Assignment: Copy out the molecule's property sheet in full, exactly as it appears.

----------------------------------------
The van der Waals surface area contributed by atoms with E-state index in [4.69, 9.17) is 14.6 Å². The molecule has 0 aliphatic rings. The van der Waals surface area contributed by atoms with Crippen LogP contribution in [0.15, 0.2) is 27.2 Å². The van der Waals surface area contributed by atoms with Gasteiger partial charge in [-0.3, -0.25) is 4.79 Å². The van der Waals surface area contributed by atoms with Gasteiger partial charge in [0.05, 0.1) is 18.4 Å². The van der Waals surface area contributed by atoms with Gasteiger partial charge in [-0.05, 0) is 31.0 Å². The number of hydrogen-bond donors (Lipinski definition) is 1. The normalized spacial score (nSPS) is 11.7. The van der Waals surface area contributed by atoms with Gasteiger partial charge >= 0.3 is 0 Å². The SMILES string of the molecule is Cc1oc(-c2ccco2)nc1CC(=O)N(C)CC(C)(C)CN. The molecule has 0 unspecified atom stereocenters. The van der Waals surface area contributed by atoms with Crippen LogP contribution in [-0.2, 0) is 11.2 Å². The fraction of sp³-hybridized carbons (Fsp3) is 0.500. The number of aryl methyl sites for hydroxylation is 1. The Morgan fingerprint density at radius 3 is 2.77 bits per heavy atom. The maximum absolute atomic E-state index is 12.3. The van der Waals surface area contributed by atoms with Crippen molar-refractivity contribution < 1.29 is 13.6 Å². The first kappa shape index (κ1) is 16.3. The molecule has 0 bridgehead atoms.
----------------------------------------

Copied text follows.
The van der Waals surface area contributed by atoms with E-state index in [4.69, 9.17) is 14.6 Å². The molecule has 0 aliphatic rings. The van der Waals surface area contributed by atoms with Crippen LogP contribution in [0.15, 0.2) is 27.2 Å². The van der Waals surface area contributed by atoms with Gasteiger partial charge in [-0.3, -0.25) is 4.79 Å². The van der Waals surface area contributed by atoms with Gasteiger partial charge in [0.05, 0.1) is 18.4 Å². The van der Waals surface area contributed by atoms with Gasteiger partial charge in [-0.05, 0) is 31.0 Å². The number of hydrogen-bond donors (Lipinski definition) is 1. The normalized spacial score (nSPS) is 11.7. The van der Waals surface area contributed by atoms with Gasteiger partial charge >= 0.3 is 0 Å². The SMILES string of the molecule is Cc1oc(-c2ccco2)nc1CC(=O)N(C)CC(C)(C)CN. The molecule has 0 unspecified atom stereocenters. The van der Waals surface area contributed by atoms with Crippen LogP contribution in [-0.2, 0) is 11.2 Å². The fraction of sp³-hybridized carbons (Fsp3) is 0.500. The number of aryl methyl sites for hydroxylation is 1. The Morgan fingerprint density at radius 3 is 2.77 bits per heavy atom. The maximum absolute atomic E-state index is 12.3. The van der Waals surface area contributed by atoms with Crippen molar-refractivity contribution < 1.29 is 13.6 Å². The first kappa shape index (κ1) is 16.3. The molecule has 0 bridgehead atoms.